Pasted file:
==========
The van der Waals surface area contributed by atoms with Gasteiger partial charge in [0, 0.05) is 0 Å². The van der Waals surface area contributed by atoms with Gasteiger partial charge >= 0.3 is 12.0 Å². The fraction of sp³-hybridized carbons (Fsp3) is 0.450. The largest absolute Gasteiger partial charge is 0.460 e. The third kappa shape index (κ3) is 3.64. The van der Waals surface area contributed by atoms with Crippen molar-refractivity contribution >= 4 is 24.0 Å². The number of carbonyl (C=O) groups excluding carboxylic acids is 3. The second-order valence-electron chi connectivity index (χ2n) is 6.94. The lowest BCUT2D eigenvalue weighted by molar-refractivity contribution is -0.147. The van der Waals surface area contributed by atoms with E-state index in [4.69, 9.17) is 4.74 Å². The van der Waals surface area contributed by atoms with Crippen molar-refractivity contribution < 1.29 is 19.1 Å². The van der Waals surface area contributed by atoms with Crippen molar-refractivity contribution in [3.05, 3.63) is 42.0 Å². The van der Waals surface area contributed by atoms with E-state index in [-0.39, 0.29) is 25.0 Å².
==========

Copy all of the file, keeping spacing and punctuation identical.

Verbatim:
The van der Waals surface area contributed by atoms with Gasteiger partial charge in [0, 0.05) is 0 Å². The van der Waals surface area contributed by atoms with Gasteiger partial charge >= 0.3 is 12.0 Å². The fraction of sp³-hybridized carbons (Fsp3) is 0.450. The largest absolute Gasteiger partial charge is 0.460 e. The third kappa shape index (κ3) is 3.64. The van der Waals surface area contributed by atoms with Crippen molar-refractivity contribution >= 4 is 24.0 Å². The number of carbonyl (C=O) groups excluding carboxylic acids is 3. The second-order valence-electron chi connectivity index (χ2n) is 6.94. The lowest BCUT2D eigenvalue weighted by molar-refractivity contribution is -0.147. The van der Waals surface area contributed by atoms with E-state index in [4.69, 9.17) is 4.74 Å². The van der Waals surface area contributed by atoms with Crippen molar-refractivity contribution < 1.29 is 19.1 Å². The van der Waals surface area contributed by atoms with Crippen molar-refractivity contribution in [3.05, 3.63) is 42.0 Å². The van der Waals surface area contributed by atoms with E-state index in [-0.39, 0.29) is 25.0 Å².